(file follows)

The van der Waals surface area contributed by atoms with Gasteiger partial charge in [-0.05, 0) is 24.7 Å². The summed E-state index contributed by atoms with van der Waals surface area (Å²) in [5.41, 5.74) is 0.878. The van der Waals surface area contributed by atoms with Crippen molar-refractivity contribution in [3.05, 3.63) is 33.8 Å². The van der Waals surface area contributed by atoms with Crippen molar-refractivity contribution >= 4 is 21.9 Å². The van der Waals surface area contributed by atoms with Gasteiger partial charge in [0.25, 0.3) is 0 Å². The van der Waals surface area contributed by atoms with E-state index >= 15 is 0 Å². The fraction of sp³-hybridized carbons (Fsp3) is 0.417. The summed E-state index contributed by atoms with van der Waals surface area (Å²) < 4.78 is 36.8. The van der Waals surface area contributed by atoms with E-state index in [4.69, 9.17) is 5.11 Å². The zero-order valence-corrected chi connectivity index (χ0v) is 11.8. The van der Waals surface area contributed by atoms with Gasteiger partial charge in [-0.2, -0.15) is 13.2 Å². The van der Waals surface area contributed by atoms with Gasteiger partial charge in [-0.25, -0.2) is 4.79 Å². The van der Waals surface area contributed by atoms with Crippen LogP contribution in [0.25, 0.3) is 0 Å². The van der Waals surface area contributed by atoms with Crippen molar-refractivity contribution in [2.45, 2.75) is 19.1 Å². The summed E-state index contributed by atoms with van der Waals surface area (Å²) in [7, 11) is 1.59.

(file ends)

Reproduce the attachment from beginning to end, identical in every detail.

The van der Waals surface area contributed by atoms with Gasteiger partial charge in [-0.05, 0) is 24.7 Å². The summed E-state index contributed by atoms with van der Waals surface area (Å²) in [5.41, 5.74) is 0.878. The van der Waals surface area contributed by atoms with Crippen molar-refractivity contribution in [3.05, 3.63) is 33.8 Å². The van der Waals surface area contributed by atoms with Crippen molar-refractivity contribution >= 4 is 21.9 Å². The van der Waals surface area contributed by atoms with Gasteiger partial charge in [0.25, 0.3) is 0 Å². The van der Waals surface area contributed by atoms with E-state index >= 15 is 0 Å². The fraction of sp³-hybridized carbons (Fsp3) is 0.417. The summed E-state index contributed by atoms with van der Waals surface area (Å²) < 4.78 is 36.8. The van der Waals surface area contributed by atoms with E-state index in [4.69, 9.17) is 5.11 Å². The zero-order valence-corrected chi connectivity index (χ0v) is 11.8. The van der Waals surface area contributed by atoms with Gasteiger partial charge in [-0.2, -0.15) is 13.2 Å². The van der Waals surface area contributed by atoms with Gasteiger partial charge in [-0.25, -0.2) is 4.79 Å². The van der Waals surface area contributed by atoms with Crippen LogP contribution in [0.25, 0.3) is 0 Å². The van der Waals surface area contributed by atoms with Crippen molar-refractivity contribution in [2.45, 2.75) is 19.1 Å². The summed E-state index contributed by atoms with van der Waals surface area (Å²) in [7, 11) is 1.59.